The name, Rhododendron, derives from the Greek rhodon = rose and dendron = tree, or rose tree. Its origin is very ancient: fragments of this plant have been
recovered in China and the Caucasus; however the first written records date back to the sixteenth century.
In Europe it came only in the nineteenth century; English botanists began to produce hybrid species. A significant contribution was provided by
George Forrest, envoy of the Royal Horticultural Society, who during his long stay in Yunnan, discovered varieties not yet known. Because of the fragility of its flowers, al rhododendron The value of fragile enchantment is attributed; some believe it is the emblem of the first declaration of love.
Rhododendron belongs to the Ericaceae family. It is generally a shrub or tree with persistent or deciduous leaves. It should be noted that initially some specimens were referred to as rhododendrons and others like azaleas. Later it was realized that between the two species there were no substantial differences and that they could be classified together. However, they are still referred to differently in the nursery. They are usually called rhododendrons evergreen specimens whose flowers have 10 stamens. Generally (but not a rule) they are medium-large sized specimens suitable mainly for cultivation in open ground.
The azaleas, on the other hand, are mostly deciduous and small in size. In this article we will talk at length about plants generally qualified as Rhododendrons and their cultivation in gardens. We will deepen the azaleas (and in general the cultivation of this type of plant in a container) in another passage.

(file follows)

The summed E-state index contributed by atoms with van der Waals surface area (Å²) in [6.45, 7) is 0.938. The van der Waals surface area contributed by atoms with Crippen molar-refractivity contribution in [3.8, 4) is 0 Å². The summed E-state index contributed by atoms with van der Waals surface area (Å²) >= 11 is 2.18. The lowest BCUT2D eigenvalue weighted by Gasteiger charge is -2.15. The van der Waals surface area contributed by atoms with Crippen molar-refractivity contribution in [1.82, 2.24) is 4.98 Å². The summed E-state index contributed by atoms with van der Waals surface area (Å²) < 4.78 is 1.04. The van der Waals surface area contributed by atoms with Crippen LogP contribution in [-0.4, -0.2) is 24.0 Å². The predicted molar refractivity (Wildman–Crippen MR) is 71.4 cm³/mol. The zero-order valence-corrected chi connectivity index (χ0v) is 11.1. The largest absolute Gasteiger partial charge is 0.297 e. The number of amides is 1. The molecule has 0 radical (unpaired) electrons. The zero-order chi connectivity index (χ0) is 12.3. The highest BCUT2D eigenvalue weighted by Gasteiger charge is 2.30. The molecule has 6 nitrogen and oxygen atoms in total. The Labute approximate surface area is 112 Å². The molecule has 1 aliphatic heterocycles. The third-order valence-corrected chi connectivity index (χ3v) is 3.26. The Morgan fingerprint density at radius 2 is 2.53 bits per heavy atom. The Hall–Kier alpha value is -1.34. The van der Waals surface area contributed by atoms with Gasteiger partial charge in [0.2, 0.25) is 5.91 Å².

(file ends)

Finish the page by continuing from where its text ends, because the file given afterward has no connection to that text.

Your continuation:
Description and origins
The Rhododendron genus includes more than 750 species and is very diverse. Many are low, creeping shrubs, others are real trees. The areas of origin are many: from Europe to the Asian mountains to the boreal areas of the American continent. There are also spontaneous ones in Italy. In all the North the r. ferrugineum is popularly called rose of the Alps and is spread precisely from the Alps to the Pyrenees above 1400 meters. In the North-East it is instead common the R. hirsutum.
Evergreen shrub or tree
|Height||From 1 to 30 meters|
|Difficult, especially if not in an ideal environment|
|Ground||Acid (pH 4/5), absolutely free of calcium. The woodland is ideal|
|Irrigation||Abundant, but without stagnation. Non-calcareous water.|
|Exposure||Half shade, shadow. Sun alone in the mountains|
|Playback||Talea, layering, seed|
|colors||White, pink, red, yellow, lilac, blue-lilac|
|Flowering||All year, but every species in a specific period|